Article by: Tanvi A.
Graphic from Vexels
“… that something lucky is going to happen to you today! You’ll stumble across a wonderful individual, who will transform into the love of your life. As the positioning of Mars is in your career chart, you will become financially balanced, or you will find the job of your dream. This month will act as a stepping stone towards a better life for you!”
Ever since I was little, I have encountered small passages, like the one I crafted above, in newspapers, news broadcasting shows, and told to me by my family members. The importance and over-dramaticized perception of astrology in India, my home country, motivated me to believe in the power of horoscopes and the ways in which my sun and moon signs could influence my life. As I grew older, however, I started to realize the humor and “pseudoscience” that comes with the claim of astrology being a science. Though the days of liking astrological readings on Instagram and researching my horoscope for the day have faded from my life, I still find it fascinating how historically, and even today, some people believed in astrological claims and shaped their life choices by them.
Recently, I watched an episode regarding astrology on the Netflix’s documentary series called “Explained.” The show depicted the prevalence of astrology and horoscopes, the ways in which they evolved, and how, inevitably, their claims were debunked due to the formation of the scientific method. I learned that individuals started to move away from astrology and instead focused their attention on astronomy due to the fact that Galileo Galilei proved his scientific claims through the use of a telescope. As astrology could not be proven, its prominence dwindled over time. Just like that, in the 1600s, astrology was not considered “mainstream” anymore. As time progressed, however, the use of astrology again became more and more prevalent and its coverage magnified through the use of social media, newspapers, and various other platforms. Though individuals in western countries first started associating their personal idiosyncrasies with the formation of stars, this type of knowledge transferred rapidly to countries like India, Nepal, and Sri Lanka – countries that still staunchly believe in astrology and the power of horoscopes.
Many people can argue, however, that believing in astrology is a backward way of thinking and that “fate” cannot be determined as an individual’s choice plays a factor in the way their life will turn out. As an Indian, I’ve grown up on the belief that the formation of stars right during the second when we were born have set out a life path for us – a life path that dictates what letter my name would start with (a ‘T’), what my occupation will most likely be, the kind of man I will marry, and the way my life will be structured. Although the argument of astrology and the use of horoscopes being backward is valid, I believe that taking this shared knowledge away from communities would harm the ways in which they communicate with each other and inevitably create a dent in the cultural context of a specific society. Even though I don’t read horoscopes or try to relate my personality with my astrological sign, I understand the reasons for why individuals turn to believing in something that they think dictates their life and gives them a hope for the future.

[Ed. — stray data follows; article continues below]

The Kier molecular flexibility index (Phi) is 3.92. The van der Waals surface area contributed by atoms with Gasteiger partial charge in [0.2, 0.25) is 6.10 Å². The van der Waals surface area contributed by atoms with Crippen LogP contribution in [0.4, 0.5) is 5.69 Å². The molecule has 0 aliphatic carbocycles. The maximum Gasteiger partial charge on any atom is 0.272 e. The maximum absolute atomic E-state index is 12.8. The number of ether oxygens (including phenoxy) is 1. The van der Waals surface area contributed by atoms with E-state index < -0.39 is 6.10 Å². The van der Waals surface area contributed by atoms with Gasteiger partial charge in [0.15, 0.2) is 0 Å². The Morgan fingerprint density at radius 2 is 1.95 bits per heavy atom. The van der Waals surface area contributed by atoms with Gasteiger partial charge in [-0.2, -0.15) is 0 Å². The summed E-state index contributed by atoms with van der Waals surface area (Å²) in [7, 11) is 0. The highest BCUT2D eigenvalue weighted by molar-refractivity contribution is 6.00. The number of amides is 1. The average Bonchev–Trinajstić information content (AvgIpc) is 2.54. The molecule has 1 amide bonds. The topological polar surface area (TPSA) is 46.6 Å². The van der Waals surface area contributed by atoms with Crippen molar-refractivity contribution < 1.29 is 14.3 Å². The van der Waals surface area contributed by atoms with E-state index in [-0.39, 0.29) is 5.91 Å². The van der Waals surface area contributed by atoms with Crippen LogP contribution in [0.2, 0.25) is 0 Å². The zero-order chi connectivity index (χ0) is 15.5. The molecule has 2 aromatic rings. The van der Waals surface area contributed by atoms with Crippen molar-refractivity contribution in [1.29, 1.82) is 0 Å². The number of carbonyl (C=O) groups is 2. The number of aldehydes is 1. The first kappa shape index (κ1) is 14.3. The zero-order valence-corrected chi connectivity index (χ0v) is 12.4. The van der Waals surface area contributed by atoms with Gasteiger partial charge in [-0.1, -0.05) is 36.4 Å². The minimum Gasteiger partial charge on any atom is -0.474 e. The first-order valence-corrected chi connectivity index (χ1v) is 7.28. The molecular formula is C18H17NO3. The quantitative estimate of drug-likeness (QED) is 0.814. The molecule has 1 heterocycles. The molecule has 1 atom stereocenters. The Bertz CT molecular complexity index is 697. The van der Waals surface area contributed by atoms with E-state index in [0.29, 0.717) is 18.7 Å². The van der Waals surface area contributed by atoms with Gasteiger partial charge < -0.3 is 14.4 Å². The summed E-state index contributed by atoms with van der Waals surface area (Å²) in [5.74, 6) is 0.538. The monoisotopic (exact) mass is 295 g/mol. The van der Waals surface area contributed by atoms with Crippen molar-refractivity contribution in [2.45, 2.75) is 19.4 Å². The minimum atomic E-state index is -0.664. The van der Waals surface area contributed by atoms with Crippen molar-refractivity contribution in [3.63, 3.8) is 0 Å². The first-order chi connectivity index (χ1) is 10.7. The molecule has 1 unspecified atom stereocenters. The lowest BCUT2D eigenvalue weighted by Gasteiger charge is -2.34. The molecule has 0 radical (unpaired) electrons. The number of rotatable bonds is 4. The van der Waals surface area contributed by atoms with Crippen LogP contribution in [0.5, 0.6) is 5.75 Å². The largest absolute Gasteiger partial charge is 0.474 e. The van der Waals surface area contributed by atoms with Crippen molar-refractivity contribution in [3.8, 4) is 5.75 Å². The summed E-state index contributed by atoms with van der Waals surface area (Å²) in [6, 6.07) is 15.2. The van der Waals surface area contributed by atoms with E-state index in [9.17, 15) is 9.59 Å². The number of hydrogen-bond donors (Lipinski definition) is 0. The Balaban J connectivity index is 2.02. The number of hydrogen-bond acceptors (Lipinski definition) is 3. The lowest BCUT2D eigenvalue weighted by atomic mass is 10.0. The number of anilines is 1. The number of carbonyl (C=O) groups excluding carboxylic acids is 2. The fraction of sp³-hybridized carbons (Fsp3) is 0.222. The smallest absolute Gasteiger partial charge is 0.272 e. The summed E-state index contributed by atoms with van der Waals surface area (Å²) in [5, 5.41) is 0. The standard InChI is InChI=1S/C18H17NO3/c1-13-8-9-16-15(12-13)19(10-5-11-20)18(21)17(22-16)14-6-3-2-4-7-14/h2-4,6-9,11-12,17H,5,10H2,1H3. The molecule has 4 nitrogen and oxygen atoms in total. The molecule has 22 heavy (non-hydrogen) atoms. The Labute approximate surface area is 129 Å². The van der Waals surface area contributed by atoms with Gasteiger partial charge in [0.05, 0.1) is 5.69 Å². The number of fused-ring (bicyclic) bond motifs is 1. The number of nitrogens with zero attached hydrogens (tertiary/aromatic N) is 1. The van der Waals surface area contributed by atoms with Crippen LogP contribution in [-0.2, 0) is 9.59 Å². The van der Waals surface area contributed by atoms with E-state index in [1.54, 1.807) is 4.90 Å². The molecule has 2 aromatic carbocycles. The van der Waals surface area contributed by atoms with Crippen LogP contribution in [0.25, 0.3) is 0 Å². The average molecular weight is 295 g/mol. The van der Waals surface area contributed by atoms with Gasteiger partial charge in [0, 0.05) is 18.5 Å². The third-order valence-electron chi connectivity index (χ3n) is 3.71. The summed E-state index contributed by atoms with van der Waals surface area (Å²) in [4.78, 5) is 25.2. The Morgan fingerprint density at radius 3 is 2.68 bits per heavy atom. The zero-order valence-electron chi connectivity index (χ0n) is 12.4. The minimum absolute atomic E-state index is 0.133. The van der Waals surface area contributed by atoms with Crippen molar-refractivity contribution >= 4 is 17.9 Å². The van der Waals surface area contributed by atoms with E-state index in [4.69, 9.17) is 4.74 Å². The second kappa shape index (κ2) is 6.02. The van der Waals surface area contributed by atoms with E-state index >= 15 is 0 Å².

To conclude, although some of us may view astrology or horoscopes as being non-scientific or a pseudoscience, the personal enjoyment and sense of hope that comes with reading horoscopes are things that pure logic simply cannot live up to. Think of it this way: imagine the ritual of eating your favourite breakfast every Sunday or drinking your morning cup of coffee before school starts. For some individuals, reading astrology and horoscopes daily is a part of a ritual that they cannot let go of. Reading their horoscopes provides a form of encouragement that their day will go smoothly and they will encounter no bumps or hardships along the way. Like enjoying your morning cup of coffee, they sip each word, absorb each meaning, and go on with their day more energized than before.